Underneath the former medieval Convent di San Giovanni in Orvieto lies the regional wine library of Umbria, in the Province of Terni. This was a wonderful discovery that happened while I was with a blog tour group in the Umbria region. I love wine, traditional Italian cuisine, and old monasteries so you can imagine my great pleasure upon arrival.
Once a Roman temple dedicated to Giove, the convent is now instrumental to the teaching, sampling and display of the typical food products and wine of Orvieto and the Umbrian region. It is also the international seat of the Slow Food movement where nature’s bounty is combined with the artisans and entrepreneur’s skill to provide examples of the gastronomic supremacy of the area. It contains over 120 different labels of the best locally grown wines displayed on the walls along caves and tunnels that have been dug out of tufa rock from as far back as the Etruscan era.
All are listed as DOCG, DOC, and IGT wines grown from the area’s most prestigious vines of the Umbrian wine routes. Touch screens accompany several wine displays, packed with information to acquaint yourself with the featured wine. Sixteen different wines can be sampled from automatic dispensers.
However, Il Palazzo del Gusto, the Palace of Taste, is more than wine. As part of the Slow Food experience, it is a cultural association that promotes the local artisans, farmers and traditional cuisine through regional events such as wine tastings, farmers markets and taste workshops. Slow Food is Italy’s alternative to fast food. I couldn’t be more excited about this movement, and to acquaint myself more deeply with the activities and support of the local people in their effort to keep the old ways and traditions alive was fascinating.
Italy’s Slow Food movement began in 1986 thanks to Carlo Petrini, a food writer living in Rome. He launched a local protest to resist the opening of the first McDonald’s in Italy located near the Spanish Steps. The Italian culture resists the values and concepts of these institutions and strive to keep the old traditional methods and production of the natural foods alive.
Slow Food aims to promote centuries-old traditions of gastronomy and local farming. Tourists want to understand the culture, so restaurants open their doors in an effort to show them how their products are produced. It opposes globalization (food grown in another country), and industrial food production.
The Palazzo del Gusto in Orvieto is committed to preserving the local traditions of food and wine in the region of Umbria. Food education and training courses are conducted along with tasting, craft and art events. The restored cellars contain a kitchen for the purpose of training professional chefs as well as amateur tourists in the art of traditional Umbrian cooking.
Inside the cellar of the convent, we took seats around small tables. Slow Food supporters shared their thoughts concerning the relationship between the small local producers and chefs in local restaurants. Many strive to keep the local cuisine and wine available to tourists as an important factor of the total tourism experience.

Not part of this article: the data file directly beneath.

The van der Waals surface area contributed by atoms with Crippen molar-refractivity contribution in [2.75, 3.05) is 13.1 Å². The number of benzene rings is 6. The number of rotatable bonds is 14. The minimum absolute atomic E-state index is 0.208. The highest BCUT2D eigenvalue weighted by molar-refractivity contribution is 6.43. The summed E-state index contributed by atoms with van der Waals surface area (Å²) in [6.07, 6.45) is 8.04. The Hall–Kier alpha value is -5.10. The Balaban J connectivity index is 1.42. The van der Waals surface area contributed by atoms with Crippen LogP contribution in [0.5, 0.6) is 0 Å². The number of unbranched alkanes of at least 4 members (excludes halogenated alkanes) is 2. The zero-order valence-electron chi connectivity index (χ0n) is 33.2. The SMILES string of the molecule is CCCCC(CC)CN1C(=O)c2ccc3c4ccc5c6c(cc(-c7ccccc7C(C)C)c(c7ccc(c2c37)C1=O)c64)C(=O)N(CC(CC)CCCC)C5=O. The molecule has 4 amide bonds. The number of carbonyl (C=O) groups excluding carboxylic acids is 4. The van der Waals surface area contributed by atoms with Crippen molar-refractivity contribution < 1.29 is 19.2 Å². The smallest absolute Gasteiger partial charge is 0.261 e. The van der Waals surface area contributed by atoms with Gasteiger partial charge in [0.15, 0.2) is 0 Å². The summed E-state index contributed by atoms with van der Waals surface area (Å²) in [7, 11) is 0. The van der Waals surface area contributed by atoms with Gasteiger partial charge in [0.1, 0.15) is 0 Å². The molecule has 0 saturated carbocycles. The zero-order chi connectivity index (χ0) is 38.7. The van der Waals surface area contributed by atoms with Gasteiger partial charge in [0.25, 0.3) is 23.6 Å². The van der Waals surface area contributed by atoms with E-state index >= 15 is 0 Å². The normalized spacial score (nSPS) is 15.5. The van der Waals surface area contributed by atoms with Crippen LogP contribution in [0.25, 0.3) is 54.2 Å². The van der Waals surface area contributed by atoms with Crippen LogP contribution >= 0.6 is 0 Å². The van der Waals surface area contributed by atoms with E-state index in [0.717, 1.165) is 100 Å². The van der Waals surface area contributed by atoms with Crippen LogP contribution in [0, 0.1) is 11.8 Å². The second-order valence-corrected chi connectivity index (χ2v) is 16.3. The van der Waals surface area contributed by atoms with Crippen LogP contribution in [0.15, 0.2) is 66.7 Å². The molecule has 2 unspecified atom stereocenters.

Wine tours grant an education in all phases of wine production, including tasting along with sampling the local cuisine. This provides an opportunity to meet the small producers in Italy and to experience the centuries-old tastes of the region.
Local farmers share their products with us including pasta, crackers, jams, honey and biscuits
In a world gone crazy over fast food that lacks nutrition from freshly grown ingredients as well as the absence of taste from traditional recipes prepared with care, Il Palazzo del Gusto is an anchor of hope. Come for a guided visit inside the Palazzo and discover the real essence of Italy for yourself.
For more information:
Palazzo del Gusto
Via Ripa Serancia, 16 – 05018 Orvieto (Tr)
Phone: +39 0763 340833 – +39 0763 393529
Fax: +39 0763 394455
– Susan Nelson
Susan Nelson’s love for Italy began 12 years ago when she took a two week whirlwind tour of this lovely country. Since then she has been back several times only to fall more deeply in love with the culture, history, people and beauty of this country. She has written over 100 posts on her blog, Timeless Italy, and has done guest posts for Boomer Women Travelers among a few other online travel publications. You can most always find her in her home office researching and writing new articles that intrigue her about Italy. Follow Susan on Twitter.
Concierge tip: Are you a Slow Food enthusiast? As part of a never-ending quest for gastronomic innovation, Baglioni Hotels has been working with the University of Gastronomic Sciences to offer to its guests a brand new breakfast experience based on good, clean and fair food. Currently Breakfast for you is available at Baglioni Hotel Carlton in Milan.
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